It saddens me to say this, but if you are under 60 years of age it’s entirely possible the following two names will mean nothing to you: Laurel and Hardy. Stan Laurel and Oliver Hardy were a comedic force on film for most of the first half of the 20th century. Baby boomers grew up watching their decades-old work on Saturday and Sunday mornings. I read something recently about Stan Laurel that fascinated me.

In the last years before his death in 1965, Laurel lived in a modest flat in Santa Monica, California. He was said to have been very gracious with fans and spent much of his time responding to fan mail. But here is what I found most striking: he had his phone number published in the public directory. Anyone could look up the number of an internationally known star and call him.

Legendary comedic actor Dick Van Dyke was among those who did just that. Van Dyke called Laurel when he was just starting his career. Van Dyke then visited Laurel at his home. This reminded me of some teaching I heard recently by Christian author and speaker Hosanna Wong.

Wong told the story of the years she spent evangelizing to her brother. That experience taught her that her “withness,” was much more important than her witness. She could tell him about Jesus over and over; treat him like a project rather than someone she loved. Instead, she went where he was. At the time, that meant promising to go with him to the premiere of every Marvel Comics movie that came out. 

When she began this relationship (not a process or an event, but a relationship) she had no idea how frequent Marvel movie premieres would become. But that didn’t deter her. It was about a relationship, not a finish line where her brother accepted Christ. Yet, ultimately, he did. Her relationship with her brother was sincere. It was not a means to an end. She is right: our “withness” is much more important than our witness. Loving people where they are, as they are. Jesus’ life illustrates this over and over.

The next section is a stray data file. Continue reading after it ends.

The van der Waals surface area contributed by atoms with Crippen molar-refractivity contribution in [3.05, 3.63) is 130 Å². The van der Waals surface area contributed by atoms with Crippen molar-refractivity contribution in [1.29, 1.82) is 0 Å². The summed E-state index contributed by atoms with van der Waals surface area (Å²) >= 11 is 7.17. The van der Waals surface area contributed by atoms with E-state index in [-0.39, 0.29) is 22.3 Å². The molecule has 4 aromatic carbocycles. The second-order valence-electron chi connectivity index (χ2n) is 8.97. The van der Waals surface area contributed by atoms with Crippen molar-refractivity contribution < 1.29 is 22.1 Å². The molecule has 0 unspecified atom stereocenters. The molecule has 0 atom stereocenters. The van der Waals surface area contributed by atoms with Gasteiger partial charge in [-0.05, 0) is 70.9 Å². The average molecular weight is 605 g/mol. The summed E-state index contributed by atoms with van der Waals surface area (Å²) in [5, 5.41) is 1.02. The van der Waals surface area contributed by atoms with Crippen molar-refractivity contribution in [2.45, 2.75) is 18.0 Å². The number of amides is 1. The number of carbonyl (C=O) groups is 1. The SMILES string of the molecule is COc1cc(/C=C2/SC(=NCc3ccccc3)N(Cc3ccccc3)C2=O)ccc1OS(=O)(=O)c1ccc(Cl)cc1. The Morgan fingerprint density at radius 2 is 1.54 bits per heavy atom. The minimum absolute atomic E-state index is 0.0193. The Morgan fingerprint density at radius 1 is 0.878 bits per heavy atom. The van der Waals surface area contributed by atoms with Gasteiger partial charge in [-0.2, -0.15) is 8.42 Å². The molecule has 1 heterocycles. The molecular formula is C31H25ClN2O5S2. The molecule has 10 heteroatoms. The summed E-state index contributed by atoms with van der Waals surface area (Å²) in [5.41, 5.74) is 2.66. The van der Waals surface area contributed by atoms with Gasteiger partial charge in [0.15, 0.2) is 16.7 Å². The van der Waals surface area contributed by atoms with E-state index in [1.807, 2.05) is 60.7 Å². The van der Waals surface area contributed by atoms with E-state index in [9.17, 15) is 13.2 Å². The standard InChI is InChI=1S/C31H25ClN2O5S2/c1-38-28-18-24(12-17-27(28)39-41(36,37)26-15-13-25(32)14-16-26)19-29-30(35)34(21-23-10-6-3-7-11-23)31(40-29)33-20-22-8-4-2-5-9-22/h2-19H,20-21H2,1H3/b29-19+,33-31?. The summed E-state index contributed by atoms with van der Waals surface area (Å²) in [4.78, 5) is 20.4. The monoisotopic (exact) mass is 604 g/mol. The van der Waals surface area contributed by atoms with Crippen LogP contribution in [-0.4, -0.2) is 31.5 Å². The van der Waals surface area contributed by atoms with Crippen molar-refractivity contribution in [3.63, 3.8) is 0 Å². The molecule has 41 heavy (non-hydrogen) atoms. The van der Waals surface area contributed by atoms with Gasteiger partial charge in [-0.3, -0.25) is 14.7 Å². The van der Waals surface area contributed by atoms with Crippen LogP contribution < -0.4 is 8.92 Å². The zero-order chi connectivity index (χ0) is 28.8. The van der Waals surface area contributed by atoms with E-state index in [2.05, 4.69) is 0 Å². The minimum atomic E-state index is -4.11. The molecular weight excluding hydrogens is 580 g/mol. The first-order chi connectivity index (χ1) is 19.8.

His 12 apostles constantly failed to understand His teachings. I wouldn’t be surprised to learn that Jesus invented the face-palm. Yet He continued to be with them and be patient with them. The Samaritan woman at the well tried every way possible to reject Him. But, out of love, he persisted. Perhaps the greatest example of Jesus’ “withness” comes in his treatment of the Apostle Peter. As Jesus predicted, after His arrest Peter denied knowing Him three times. Yet, after His resurrection, we see this moment between Jesus and Peter:

When they had finished eating, Jesus said to Simon Peter, “Simon son of John, do you love me more than these?” Yes, Lord,” he said, “you know that I love you.” Jesus said, “Feed my lambs.” Again Jesus said, “Simon son of John, do you love me?” He answered, “Yes, Lord, you know that I love you.” Jesus said, “Take care of my sheep.”  The third time he said to him, “Simon son of John, do you love me?” Peter was hurt because Jesus asked him the third time, “Do you love me?” He said, “Lord, you know all things; you know that I love you.” Jesus said, “Feed my sheep.” John 21:15-17 (NIV)

That moment came after Jesus fed seven of the Apostles breakfast. And before ascending to heaven Jesus told them: “surely I am with you always, to the very end of the age.” (Matthew 28:20).

That line concludes the Great Commission, where Jesus told them to “go and make disciples of all nations.” But the way He lived shows us that it’s really: “go and be with them.” Through us, Jesus will do the rest. Who can you share your “withness” with today? Do that and Jesus will let you know when it’s time to share your witness with them.

— Pastor Jerry Bader

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